Nor'easter U.S.A. 2012 - 84min Sat 7:00*; Sun 5:30*
A powerful new dramatic feature set and shot on Vinalhaven, Maine! Erik, a young priest, serves as the sole Catholic authority on a small island off the coast of Maine. After a poorly attended mass, Erik is visited by Ellen Greene, the mother of a child who has been missing for five years. Josh's absence has pushed Ellen's marriage to the breaking point, and though her husband strenuously objects, she has decided to hold a symbolic funeral in an effort to move on. Erik agrees and recommends that she and her husband come to the church for ongoing support. Yet when the family's decision becomes public, Josh shockingly returns to the island, alive and well. Now sixteen years old, he appears unharmed but refuses to answer questions about where he's been. Erik involves himself in the investigation into the boy's whereabouts in an effort to both help the family and overcome his own insecurities as a man of faith.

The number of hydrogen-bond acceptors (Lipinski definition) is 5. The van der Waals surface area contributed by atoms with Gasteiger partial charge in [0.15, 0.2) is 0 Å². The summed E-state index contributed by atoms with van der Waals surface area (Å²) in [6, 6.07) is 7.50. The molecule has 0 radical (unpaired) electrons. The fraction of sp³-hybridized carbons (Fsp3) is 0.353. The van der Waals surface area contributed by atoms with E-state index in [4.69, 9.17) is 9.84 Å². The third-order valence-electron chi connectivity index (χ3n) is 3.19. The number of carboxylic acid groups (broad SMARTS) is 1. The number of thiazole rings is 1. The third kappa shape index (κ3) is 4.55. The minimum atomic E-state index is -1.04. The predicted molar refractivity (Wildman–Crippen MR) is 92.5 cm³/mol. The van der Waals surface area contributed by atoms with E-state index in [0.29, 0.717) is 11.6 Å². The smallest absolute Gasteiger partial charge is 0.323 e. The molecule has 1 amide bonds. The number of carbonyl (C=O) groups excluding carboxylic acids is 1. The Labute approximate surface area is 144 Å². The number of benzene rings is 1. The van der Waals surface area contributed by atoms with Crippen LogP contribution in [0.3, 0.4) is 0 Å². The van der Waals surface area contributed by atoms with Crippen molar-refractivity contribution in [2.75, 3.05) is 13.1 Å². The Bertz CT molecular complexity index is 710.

The Painting (Le Tableau) France 2012 - 78min [In French with subtitles] Sun 2:30; Mon 9:15
This French César (Oscar equivalent) nominee for Best Animated Feature is as inventive and charming a film as you're likely to see all year. In this wryly inventive parable, a kingdom is divided into three castes: the impeccably painted Alldunns who reside in a majestic palace; the Halfies whom the Painter has left incomplete; and the untouchable Sketchies, simple charcoal outlines who are banished to the cursed forest. Chastised for her forbidden love for an Alldunn and shamed by her unadorned face, Halfie Claire runs away into the forest. Her beloved Ramo and best friend Lola journey after her, passing between the forbidden Death Flowers that guard the boundaries of the forest (in one of the film's most radiantly gorgeous scenes), and arriving finally at the very edge of the painting -- where they tumble through the canvas and into the Painter's studio. The abandoned workspace is strewn with paintings, each containing its own animated world. In a feast for both the eyes and imagination, they explore first one picture and then another, attempting to discover just what the Painter has in mind for all his creations.
The Pier Ireland 2011 - 89min Fri 6:00; Sat 4:00